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AIM

10/12/17

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Special Use Airspace

Section 4. Special Use Airspace

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−4−1. General

a.

Special use airspace (SUA) consists of that

airspace wherein activities must be confined because
of their nature, or wherein limitations are imposed
upon aircraft operations that are not a part of those
activities, or both. SUA areas are depicted on
aeronautical charts, except for controlled firing areas
(CFA), temporary military operations areas (MOA),
and temporary restricted areas.

b.

Prohibited and restricted areas are regulatory

special use airspace and are established in 14 CFR
Part 73 through the rulemaking process.

c.

Warning areas, MOAs, alert areas, CFAs, and

national security areas (NSA) are nonregulatory
special use airspace.

d.

Special use airspace descriptions (except CFAs)

are contained in FAA Order JO 7400.8, Special Use
Airspace.

e.

Permanent SUA (except CFAs) is charted on

Sectional Aeronautical, VFR Terminal Area, and
applicable En Route charts, and include the hours of
operation, altitudes, and the controlling agency.

NOTE

For temporary restricted areas and temporary MOAs,
pilots should review the Notices to Airman Publication
(NTAP), the FAA SUA website, and/or contact the
appropriate overlying ATC facility to determine the effect
of non

−depicted SUA areas along their routes of flight.

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−4−2. Prohibited Areas

Prohibited areas contain airspace of defined
dimensions identified by an area on the surface of the
earth within which the flight of aircraft is prohibited.
Such areas are established for security or other
reasons associated with the national welfare. These
areas are published in the Federal Register and are
depicted on aeronautical charts.

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−4−3. Restricted Areas

a.

Restricted areas contain airspace identified by

an area on the surface of the earth within which the
flight of aircraft, while not wholly prohibited, is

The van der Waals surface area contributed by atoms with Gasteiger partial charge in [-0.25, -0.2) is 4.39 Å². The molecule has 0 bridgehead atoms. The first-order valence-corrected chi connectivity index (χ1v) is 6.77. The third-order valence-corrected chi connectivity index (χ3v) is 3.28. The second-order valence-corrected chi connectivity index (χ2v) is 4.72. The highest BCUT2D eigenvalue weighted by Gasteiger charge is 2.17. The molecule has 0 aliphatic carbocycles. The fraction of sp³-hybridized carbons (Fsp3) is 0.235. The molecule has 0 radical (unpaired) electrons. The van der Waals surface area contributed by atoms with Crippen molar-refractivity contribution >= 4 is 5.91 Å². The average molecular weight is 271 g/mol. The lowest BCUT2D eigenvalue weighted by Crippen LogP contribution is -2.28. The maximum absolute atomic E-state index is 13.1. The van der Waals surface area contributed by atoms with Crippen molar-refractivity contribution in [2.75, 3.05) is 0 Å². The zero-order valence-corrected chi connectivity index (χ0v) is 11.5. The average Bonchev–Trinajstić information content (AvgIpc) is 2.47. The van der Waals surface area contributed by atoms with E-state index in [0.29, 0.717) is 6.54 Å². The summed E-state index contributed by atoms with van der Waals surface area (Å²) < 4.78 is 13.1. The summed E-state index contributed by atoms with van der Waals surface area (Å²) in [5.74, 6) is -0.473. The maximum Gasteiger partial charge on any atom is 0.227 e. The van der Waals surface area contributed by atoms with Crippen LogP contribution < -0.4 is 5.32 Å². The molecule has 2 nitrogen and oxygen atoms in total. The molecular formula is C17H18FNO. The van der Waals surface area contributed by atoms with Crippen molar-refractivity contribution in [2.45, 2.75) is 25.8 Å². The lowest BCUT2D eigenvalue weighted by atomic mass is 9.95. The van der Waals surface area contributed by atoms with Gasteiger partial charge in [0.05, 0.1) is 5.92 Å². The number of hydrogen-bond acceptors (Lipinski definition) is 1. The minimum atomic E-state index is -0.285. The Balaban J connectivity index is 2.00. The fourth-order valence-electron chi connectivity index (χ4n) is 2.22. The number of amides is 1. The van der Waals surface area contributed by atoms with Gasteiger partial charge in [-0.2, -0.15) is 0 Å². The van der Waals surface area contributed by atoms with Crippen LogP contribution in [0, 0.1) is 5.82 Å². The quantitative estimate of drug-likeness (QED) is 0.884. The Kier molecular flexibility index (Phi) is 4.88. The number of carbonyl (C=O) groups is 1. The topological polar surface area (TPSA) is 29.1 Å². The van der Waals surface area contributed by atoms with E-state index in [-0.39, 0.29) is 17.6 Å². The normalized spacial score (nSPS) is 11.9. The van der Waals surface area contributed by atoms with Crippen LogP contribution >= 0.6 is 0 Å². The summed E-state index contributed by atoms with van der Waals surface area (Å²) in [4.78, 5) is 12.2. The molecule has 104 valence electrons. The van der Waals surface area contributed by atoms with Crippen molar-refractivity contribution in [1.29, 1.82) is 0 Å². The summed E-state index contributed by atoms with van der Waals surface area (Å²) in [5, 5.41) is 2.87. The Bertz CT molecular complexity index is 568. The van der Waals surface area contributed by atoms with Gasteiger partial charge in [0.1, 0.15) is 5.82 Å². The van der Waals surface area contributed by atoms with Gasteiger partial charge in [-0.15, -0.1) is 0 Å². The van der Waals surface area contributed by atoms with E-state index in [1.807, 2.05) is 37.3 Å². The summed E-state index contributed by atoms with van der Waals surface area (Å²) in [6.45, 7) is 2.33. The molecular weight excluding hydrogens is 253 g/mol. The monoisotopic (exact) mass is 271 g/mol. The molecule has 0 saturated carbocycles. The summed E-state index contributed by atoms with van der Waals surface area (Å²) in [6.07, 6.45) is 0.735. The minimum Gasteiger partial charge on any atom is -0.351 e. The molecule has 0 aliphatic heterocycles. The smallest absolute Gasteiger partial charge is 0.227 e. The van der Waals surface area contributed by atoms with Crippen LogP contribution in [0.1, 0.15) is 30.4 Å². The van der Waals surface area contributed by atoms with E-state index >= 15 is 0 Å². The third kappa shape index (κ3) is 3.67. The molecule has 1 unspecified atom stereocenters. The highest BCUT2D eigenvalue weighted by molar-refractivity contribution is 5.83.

subject to restrictions. Activities within these areas
must be confined because of their nature or

limitations imposed upon aircraft operations that are
not a part of those activities or both. Restricted areas
denote the existence of unusual, often invisible,
hazards to aircraft such as artillery firing, aerial
gunnery, or guided missiles. Penetration of restricted
areas without authorization from the using or
controlling agency may be extremely hazardous to
the aircraft and its occupants. Restricted areas are
published in the Federal Register and constitute
14 CFR Part 73.

b.

ATC facilities apply the following procedures

when aircraft are operating on an IFR clearance
(including those cleared by ATC to maintain
VFR-on-top) via a route which lies within joint-use
restricted airspace.

1.

If the restricted area is not active and has been

released to the controlling agency (FAA), the ATC
facility will allow the aircraft to operate in the
restricted airspace without issuing specific clearance
for it to do so.

2.

If the restricted area is active and has not been

released to the controlling agency (FAA), the ATC
facility will issue a clearance which will ensure the
aircraft avoids the restricted airspace unless it is on an
approved altitude reservation mission or has obtained
its own permission to operate in the airspace and so
informs the controlling facility.

NOTE

The above apply only to joint-use restricted airspace and
not to prohibited and nonjoint-use airspace. For the latter
categories, the ATC facility will issue a clearance so the
aircraft will avoid the restricted airspace unless it is on an
approved altitude reservation mission or has obtained its
own permission to operate in the airspace and so informs
the controlling facility.

c.

Permanent restricted areas are charted on

Sectional Aeronautical, VFR Terminal Area, and the
appropriate En Route charts.

NOTE

Temporary restricted areas are not charted.

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−4−4. Warning Areas

A warning area is airspace of defined dimensions,
extending from three nautical miles outward from the
coast of the U.S., that contains activity that may be
hazardous to nonparticipating aircraft. The purpose

3/29/18

AIM